The False Narrative of the New British Culture War

John Gaston

John Gaston is a former politics teacher based out of Brighton, UK, interested in the history of ideas and political thought.

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29 Responses

  1. Rufus F. says:

    “What happens to an increasingly demographically sorted America where we no longer share even our basic commercial culture…how are these two completely separate peoples to jointly decide on the running of one vast country?”

    I don’t really disagree with her argument but seems a bit late to ask that question. The cultural center failed to hold and skipped town a long time back; there’s no way a shared “commercial culture” can replace it, unless we expect people to live their lives by the tenets of Pepsi and Wal-Mart. I think she’s expecting consumer culture to do as much heavy lifting as the people who want it to reform society.Report

    • greginak in reply to Rufus F. says:

      Isn’t it that the “shared” commercial culture was ended by the internet. It really doesn’t matter who says what or ad campaigns. The internet has forever expanded our commercial options and modern companies can micro target us. None of that is wrong or bad in itself. But it’s inevitable and irreversible. If there was a shared commercial culture it’s only because there were no options.Report

      • Rufus F. in reply to greginak says:

        Oh I don’t think any of it’s bad. I just doubt there ever was a shared commercial culture or ever could be.Report

        • greginak in reply to Rufus F. says:

          Yeah i agree there was far less a shared commercial then some people seem to believe. Certainly sub groups have had their own entertainment since, approximately, forever.Report

        • LeeEsq in reply to Rufus F. says:

          There were certainly sub-cultures ranging from very religious people to science fiction/fantasy nerds to LGBT whose cultures were outside the mainstream culture. Racial minorities and immigrant groups also had their own kind of separate to very separate sub-cultures. However, I think that when options were more limited people really did tend to share more of the same tastes in music, movies, clothing, and other entertainment.

          It’s why you had more big massively popular pop musicians playing big massively sold out concerts in the past. There were critical masses for dozens of artists or bands to have multiple gold and platinum albums. These days you have fewer really big stars at that level. Taylor Swift, Lady Gaga, and a few others. During the 80s and 90s you had dozens at that level. Madonna, Michael Jackson, Guns N’Roses, Aerosmith, Run DMC, Whitney Houston, REM, Nirvana, etc. Likewise you had more big hit TV shows that millions of people watched like the Cosby Show or Full House rather than more shows getting audiences in the low millions.Report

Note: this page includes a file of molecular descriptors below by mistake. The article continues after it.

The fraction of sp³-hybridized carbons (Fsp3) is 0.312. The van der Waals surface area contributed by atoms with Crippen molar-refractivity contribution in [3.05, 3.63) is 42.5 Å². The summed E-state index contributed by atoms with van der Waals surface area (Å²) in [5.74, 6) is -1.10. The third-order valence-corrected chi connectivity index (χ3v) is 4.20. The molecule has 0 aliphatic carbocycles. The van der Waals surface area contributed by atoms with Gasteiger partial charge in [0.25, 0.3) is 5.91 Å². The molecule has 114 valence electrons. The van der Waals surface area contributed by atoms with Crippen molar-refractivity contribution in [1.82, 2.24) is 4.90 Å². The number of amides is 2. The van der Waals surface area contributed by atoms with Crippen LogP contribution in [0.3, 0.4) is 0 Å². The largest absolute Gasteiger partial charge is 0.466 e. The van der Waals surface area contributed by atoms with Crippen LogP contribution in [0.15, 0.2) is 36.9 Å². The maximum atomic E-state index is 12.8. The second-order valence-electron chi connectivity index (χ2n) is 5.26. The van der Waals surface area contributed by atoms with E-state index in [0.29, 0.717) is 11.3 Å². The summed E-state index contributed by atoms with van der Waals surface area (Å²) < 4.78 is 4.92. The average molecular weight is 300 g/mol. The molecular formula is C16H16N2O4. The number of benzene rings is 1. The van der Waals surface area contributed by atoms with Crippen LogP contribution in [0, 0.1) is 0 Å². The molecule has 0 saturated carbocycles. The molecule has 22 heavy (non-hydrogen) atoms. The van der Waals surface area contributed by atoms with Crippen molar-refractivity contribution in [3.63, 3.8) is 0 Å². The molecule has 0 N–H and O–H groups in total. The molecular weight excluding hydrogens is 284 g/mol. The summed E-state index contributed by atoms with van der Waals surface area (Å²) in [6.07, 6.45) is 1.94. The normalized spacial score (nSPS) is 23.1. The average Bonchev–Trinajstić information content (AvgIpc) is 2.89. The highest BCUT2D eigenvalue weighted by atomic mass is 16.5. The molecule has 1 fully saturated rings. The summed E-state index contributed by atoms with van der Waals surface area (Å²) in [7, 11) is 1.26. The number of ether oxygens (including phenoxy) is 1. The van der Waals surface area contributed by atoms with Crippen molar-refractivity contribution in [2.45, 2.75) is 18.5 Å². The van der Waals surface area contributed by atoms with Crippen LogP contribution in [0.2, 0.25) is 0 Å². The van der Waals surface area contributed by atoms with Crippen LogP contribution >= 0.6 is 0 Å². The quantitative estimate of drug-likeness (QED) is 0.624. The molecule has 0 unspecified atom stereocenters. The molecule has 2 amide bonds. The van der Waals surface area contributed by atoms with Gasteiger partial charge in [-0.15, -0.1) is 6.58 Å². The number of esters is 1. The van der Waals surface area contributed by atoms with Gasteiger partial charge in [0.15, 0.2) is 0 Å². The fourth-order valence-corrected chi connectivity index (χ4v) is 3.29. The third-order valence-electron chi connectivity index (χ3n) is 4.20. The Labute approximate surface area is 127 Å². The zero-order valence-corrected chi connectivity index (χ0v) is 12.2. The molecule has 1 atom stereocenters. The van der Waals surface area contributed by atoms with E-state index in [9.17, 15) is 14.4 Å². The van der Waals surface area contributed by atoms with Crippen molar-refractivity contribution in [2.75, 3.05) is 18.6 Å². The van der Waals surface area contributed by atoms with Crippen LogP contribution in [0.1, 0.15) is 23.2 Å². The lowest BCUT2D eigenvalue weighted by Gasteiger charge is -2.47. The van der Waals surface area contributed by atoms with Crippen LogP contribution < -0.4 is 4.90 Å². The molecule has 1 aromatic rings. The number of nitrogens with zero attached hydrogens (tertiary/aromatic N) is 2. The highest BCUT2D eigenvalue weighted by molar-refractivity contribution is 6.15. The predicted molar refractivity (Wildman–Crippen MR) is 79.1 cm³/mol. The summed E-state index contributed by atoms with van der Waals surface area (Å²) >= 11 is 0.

• LeeEsq in reply to Rufus F. says:

      I think the idea is that without a shared mass culture, there is little dialog because people have fewer things in common. In the past Democrats and Republicans might have disagreed politically but they generally listened to the same music and watched the same tv and movies. These days not so much. Without a shared cultural discourse, there is really nothing to unite people.Report

    • John Gaston in reply to Rufus F. says:

      Hi Rufus, I think this is a great point – it is not a new phenomenon. I guess what I would say is that with the advent of more effective data targeting methods, companies are more likely to see it as in their interests to foster cultural divisions which make it easier to group consumers.Report

  2. LeeEsq says:

    Having some corporations be in at least of support of social liberalism is one of the biggest changes in business history. In the not so distant past business people and by extension their corporations, tended to be enthusiastic supporters of social conservatism as they were of capitalism. The slow shift to paying at least lip service to socially liberal positions like feminism, multiculturalism, and LGBT rights is astounding even if actual practice isn’t up to snuff.Report

    • Stillwater in reply to LeeEsq says:

      Having some corporations be in at least of support of social liberalism is one of the biggest changes in business history.

      Businesses support “causes” insofar as it effects their bottom line. If playing to the patriarchy worked in 2019, they’d do it. So don’t give *any* credit to businesses change in behavior unless you’re speaking as a shareholder.Report

      • LeeEsq in reply to Stillwater says:

        I’m not sure about this. Plenty of business owners were willing to be really far right socially during the 1950s and 1960s despite the sheer buying power of the baby boomers. Same with past generations of business owners. There is certainly a lot of opportunism in much of their advocacy of soft liberalism but I’m not sure it is entirely self-serving either.Report

        • Stillwater in reply to LeeEsq says: